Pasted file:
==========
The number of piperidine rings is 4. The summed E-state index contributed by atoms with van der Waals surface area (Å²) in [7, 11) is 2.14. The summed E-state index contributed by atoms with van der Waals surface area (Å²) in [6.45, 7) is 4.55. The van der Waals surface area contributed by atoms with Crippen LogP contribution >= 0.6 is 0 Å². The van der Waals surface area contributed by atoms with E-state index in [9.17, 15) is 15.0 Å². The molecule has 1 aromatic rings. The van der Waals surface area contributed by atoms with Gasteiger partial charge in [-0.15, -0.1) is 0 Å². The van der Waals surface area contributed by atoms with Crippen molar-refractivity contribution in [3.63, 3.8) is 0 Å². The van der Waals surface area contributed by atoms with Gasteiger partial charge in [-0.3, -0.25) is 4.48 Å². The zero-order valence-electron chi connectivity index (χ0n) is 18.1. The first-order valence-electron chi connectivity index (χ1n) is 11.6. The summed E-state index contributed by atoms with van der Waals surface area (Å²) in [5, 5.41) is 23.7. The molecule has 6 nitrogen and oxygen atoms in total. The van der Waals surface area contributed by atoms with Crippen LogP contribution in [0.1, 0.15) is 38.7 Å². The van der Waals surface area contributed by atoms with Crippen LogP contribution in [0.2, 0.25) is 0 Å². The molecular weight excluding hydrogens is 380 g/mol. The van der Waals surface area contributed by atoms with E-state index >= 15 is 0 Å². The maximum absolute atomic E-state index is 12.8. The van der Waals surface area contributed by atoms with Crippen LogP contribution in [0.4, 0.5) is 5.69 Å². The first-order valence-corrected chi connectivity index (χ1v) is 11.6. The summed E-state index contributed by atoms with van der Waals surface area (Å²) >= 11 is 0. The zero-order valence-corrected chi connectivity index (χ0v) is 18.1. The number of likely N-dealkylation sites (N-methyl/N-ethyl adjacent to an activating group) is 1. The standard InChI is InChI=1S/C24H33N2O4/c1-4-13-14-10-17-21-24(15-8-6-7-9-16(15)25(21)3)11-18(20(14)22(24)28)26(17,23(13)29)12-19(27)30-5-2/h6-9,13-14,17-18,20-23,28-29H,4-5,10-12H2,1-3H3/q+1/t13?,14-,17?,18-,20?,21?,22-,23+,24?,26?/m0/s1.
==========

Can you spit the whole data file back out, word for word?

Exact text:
The number of piperidine rings is 4. The summed E-state index contributed by atoms with van der Waals surface area (Å²) in [7, 11) is 2.14. The summed E-state index contributed by atoms with van der Waals surface area (Å²) in [6.45, 7) is 4.55. The van der Waals surface area contributed by atoms with Crippen LogP contribution >= 0.6 is 0 Å². The van der Waals surface area contributed by atoms with E-state index in [9.17, 15) is 15.0 Å². The molecule has 1 aromatic rings. The van der Waals surface area contributed by atoms with Gasteiger partial charge in [-0.15, -0.1) is 0 Å². The van der Waals surface area contributed by atoms with Crippen molar-refractivity contribution in [3.63, 3.8) is 0 Å². The van der Waals surface area contributed by atoms with Gasteiger partial charge in [-0.3, -0.25) is 4.48 Å². The zero-order valence-electron chi connectivity index (χ0n) is 18.1. The first-order valence-electron chi connectivity index (χ1n) is 11.6. The summed E-state index contributed by atoms with van der Waals surface area (Å²) in [5, 5.41) is 23.7. The molecule has 6 nitrogen and oxygen atoms in total. The van der Waals surface area contributed by atoms with Crippen LogP contribution in [0.1, 0.15) is 38.7 Å². The van der Waals surface area contributed by atoms with Crippen LogP contribution in [0.2, 0.25) is 0 Å². The molecular weight excluding hydrogens is 380 g/mol. The van der Waals surface area contributed by atoms with E-state index >= 15 is 0 Å². The maximum absolute atomic E-state index is 12.8. The van der Waals surface area contributed by atoms with Crippen LogP contribution in [0.4, 0.5) is 5.69 Å². The first-order valence-corrected chi connectivity index (χ1v) is 11.6. The summed E-state index contributed by atoms with van der Waals surface area (Å²) >= 11 is 0. The zero-order valence-corrected chi connectivity index (χ0v) is 18.1. The number of likely N-dealkylation sites (N-methyl/N-ethyl adjacent to an activating group) is 1. The standard InChI is InChI=1S/C24H33N2O4/c1-4-13-14-10-17-21-24(15-8-6-7-9-16(15)25(21)3)11-18(20(14)22(24)28)26(17,23(13)29)12-19(27)30-5-2/h6-9,13-14,17-18,20-23,28-29H,4-5,10-12H2,1-3H3/q+1/t13?,14-,17?,18-,20?,21?,22-,23+,24?,26?/m0/s1.